Abu Dhabi, UAETuesday 31 March 2020

Red alert: mission launched to find Emiratis to replicate life on Mars

Candidates must apply before March 4 for eight-month Moscow isolation test in mock-up space capsule

The hunt is on for adventurous Emiratis keen to provide a unique insight into life on Mars. Courtesy: European Space Agency  
The hunt is on for adventurous Emiratis keen to provide a unique insight into life on Mars. Courtesy: European Space Agency  

Three days camping out in a freezing Russian forest is one thing, being trapped inside a confined space capsule on Earth for eight months is an altogether different proposition.

That is the daunting challenge facing the successful applicant from an expected intake of hundreds of Emiratis with ambitions of aiding the UAE’s planning for a Mars mission.

The winning candidate will join a team of five others selected by other space agencies around the world.

“UAE Analog mission one will focus on six crew for a period of eight months to study the physical and psychological impacts of that time in a confined space,” said Adnan Al Rais, the Mars 2117 programme manager at the Mohammed bin Rashid Space Centre.

Phase two of the operation will open the door for UAE nationals to apply to take part

Adnan Al Rais

“International co-operation is very important to us, so we are working with all the international space agencies on this project.

“They will have limited communication with the outside world, and their tasks will be simulated as they would be carried out on Mars.”

Major Hazza Al Mansouri became the first Emirati to launch into space on September 25 of last year when he took off from the Baikonur Cosmodrome in Kazakhstan on-board a Russian Soyuz rocket.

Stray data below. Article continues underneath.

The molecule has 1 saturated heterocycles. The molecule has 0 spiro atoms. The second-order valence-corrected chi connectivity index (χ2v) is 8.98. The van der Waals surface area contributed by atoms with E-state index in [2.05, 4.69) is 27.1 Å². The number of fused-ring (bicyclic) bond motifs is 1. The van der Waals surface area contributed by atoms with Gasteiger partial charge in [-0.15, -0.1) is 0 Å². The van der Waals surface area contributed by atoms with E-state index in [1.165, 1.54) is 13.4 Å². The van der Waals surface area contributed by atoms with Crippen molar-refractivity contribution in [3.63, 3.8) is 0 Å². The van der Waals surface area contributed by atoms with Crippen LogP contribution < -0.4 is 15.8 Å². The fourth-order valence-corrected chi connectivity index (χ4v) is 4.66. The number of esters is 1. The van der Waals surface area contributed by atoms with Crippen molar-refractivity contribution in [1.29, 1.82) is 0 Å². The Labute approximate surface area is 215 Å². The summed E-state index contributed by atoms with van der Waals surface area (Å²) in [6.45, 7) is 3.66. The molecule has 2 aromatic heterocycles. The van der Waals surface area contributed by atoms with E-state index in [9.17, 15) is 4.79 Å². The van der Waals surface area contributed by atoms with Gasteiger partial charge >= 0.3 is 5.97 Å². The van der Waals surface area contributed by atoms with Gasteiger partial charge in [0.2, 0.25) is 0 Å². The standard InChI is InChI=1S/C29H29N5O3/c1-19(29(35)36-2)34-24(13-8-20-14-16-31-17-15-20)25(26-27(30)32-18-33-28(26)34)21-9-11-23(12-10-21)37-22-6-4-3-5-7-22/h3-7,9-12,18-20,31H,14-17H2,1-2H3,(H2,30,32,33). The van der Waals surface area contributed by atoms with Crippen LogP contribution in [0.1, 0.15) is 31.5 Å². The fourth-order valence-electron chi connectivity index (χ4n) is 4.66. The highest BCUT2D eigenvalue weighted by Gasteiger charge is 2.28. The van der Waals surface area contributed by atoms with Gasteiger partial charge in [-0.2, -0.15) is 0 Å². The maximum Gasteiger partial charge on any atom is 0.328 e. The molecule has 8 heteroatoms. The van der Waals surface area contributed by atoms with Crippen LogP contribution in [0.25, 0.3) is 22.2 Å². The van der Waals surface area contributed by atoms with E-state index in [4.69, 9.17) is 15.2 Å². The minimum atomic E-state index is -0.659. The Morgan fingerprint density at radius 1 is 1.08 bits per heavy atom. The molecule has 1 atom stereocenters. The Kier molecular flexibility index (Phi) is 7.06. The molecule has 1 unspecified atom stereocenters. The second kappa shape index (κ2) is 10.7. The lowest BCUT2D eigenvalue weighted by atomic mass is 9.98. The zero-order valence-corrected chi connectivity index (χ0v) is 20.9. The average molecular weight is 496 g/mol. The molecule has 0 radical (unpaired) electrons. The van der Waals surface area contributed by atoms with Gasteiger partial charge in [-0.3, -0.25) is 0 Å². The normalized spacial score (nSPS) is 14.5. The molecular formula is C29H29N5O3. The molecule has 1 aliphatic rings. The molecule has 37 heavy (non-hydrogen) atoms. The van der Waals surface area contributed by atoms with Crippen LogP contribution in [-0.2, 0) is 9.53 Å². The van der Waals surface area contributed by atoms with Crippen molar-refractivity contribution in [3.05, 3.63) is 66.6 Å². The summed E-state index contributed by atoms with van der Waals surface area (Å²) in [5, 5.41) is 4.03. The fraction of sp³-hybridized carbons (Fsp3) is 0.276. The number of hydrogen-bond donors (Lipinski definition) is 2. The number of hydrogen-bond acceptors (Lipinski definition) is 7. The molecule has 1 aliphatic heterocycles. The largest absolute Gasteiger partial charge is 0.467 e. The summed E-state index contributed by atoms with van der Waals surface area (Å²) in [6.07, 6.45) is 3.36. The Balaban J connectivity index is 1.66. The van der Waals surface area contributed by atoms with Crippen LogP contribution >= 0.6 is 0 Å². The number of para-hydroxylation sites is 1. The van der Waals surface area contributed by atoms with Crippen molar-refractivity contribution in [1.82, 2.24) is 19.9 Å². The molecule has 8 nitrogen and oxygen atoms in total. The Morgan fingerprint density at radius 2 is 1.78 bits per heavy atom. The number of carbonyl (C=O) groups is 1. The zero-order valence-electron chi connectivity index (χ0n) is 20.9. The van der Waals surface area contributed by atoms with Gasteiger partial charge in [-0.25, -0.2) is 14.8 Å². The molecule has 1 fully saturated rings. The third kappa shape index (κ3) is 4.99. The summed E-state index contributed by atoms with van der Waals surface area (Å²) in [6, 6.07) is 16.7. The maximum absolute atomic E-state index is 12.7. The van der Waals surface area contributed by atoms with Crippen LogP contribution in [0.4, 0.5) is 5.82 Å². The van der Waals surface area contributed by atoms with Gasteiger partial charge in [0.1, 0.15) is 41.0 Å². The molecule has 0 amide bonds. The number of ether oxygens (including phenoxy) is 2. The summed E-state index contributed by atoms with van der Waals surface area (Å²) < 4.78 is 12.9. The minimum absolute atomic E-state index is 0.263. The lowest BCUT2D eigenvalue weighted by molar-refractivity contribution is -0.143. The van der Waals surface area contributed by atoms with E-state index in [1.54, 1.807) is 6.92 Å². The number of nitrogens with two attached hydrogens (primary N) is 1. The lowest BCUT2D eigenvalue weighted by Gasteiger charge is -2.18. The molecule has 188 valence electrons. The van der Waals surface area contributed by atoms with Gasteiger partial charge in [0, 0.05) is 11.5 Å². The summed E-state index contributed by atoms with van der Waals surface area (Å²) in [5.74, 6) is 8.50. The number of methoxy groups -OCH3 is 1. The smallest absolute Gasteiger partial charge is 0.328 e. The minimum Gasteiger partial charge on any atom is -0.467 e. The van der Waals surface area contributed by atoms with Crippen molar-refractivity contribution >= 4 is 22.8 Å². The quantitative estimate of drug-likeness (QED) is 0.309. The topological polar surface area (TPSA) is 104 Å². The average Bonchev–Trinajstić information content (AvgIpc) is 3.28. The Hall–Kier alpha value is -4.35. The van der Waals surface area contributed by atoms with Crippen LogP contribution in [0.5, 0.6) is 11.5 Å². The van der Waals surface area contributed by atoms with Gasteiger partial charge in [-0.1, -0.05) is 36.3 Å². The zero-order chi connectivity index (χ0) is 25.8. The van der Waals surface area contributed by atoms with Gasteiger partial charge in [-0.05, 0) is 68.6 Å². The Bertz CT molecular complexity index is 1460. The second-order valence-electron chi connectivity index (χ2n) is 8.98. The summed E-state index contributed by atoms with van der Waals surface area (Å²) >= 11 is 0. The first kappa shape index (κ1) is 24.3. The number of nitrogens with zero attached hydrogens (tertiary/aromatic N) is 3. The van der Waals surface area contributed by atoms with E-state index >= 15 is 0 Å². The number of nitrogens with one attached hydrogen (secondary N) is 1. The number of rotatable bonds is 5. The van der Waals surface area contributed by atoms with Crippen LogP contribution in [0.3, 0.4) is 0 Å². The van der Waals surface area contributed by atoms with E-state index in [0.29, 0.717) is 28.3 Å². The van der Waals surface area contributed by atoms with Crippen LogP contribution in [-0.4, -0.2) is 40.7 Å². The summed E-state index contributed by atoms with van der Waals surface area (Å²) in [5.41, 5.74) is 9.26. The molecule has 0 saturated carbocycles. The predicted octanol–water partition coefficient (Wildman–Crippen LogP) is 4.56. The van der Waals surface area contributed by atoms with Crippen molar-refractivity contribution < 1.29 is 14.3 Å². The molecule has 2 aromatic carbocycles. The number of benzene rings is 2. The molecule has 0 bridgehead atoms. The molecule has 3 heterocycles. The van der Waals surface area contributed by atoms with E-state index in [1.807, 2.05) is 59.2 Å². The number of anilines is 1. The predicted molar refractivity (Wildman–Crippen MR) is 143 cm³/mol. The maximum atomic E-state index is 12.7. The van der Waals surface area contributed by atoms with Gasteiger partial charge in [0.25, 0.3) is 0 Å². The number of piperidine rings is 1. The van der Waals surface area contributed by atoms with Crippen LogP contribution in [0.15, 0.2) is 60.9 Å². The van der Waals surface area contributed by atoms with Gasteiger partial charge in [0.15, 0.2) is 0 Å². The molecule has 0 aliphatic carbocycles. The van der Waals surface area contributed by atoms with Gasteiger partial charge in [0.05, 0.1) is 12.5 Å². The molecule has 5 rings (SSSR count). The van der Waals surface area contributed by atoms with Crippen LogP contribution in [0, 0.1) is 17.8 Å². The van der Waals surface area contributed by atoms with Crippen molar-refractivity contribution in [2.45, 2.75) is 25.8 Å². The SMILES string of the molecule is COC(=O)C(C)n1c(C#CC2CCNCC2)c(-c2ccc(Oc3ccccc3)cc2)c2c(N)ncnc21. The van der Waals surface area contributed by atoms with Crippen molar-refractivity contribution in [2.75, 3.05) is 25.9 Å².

He returned on October 3 after conducting a series of scientific experiments at the International Space Station.

Months of preparation with his colleague Sultan Al Neyadi at the cosmonaut training centre in Star City near Moscow included learning how to survive, should their return flight land in the vast Russian wilderness.

Applicants for the Analog mission hoping to be part of Crew One face a more mundane but no less challenging adventure.

Successful applicants must fit a set of strict criteria, such as a passion for space, knowledge of foreign languages, specifically English and Russian, and a higher education.

Hazza Al Mansouri (left) and Sultan Al Neyadi carried the hopes of a nation as they prepared to venture into space. Courtesy: Mohammed bin Rashid Space Centre
Hazza Al Mansouri (left) and Sultan Al Neyadi carried the hopes of a nation as they prepared to venture into space. Courtesy: Mohammed bin Rashid Space Centre

They must be no taller than 180cm with a body mass index of between 18.5 and 30.

Analysts will assess their role within a team dynamic to measure how the crew interacts during what would be a simulated journey to the Red Planet

The Moscow facility where the Analog project will take place has hosted many similar missions since the 1960s to simulate journeys into outer space.

Crew will follow a timetable to manage their daily activity, following slots for recreation, exercise, sleep, eating and work.

They will be totally cut off from physical contact with the outside world, but will have access to phone calls and information as per protocols on the ISS.

Emiratis must submit their interest to join the programme before March 4.

A panel of judges will assess submissions during a month long interview and review process, with the two finalists selected in May.

A final candidate, along with a reserve, will then be chosen.

“Phase One was completed in October when universities and scientists submitted their research proposals that the crew should undertake during their mission,” said Mr Al Rais.

“They included looking at the latest robotic and face technologies and the impact of space on Arabic genes.

“Phase two of the operation will open the door for UAE nationals to apply to take part in the eight month mission.”

This summer, the Hope Probe will launch from the UAE to study the atmosphere on Mars.

It aims to collect two years worth of data ahead of an anticipated manned-mission to the red planet sometime within the next century.

Updated: February 16, 2020 06:45 PM

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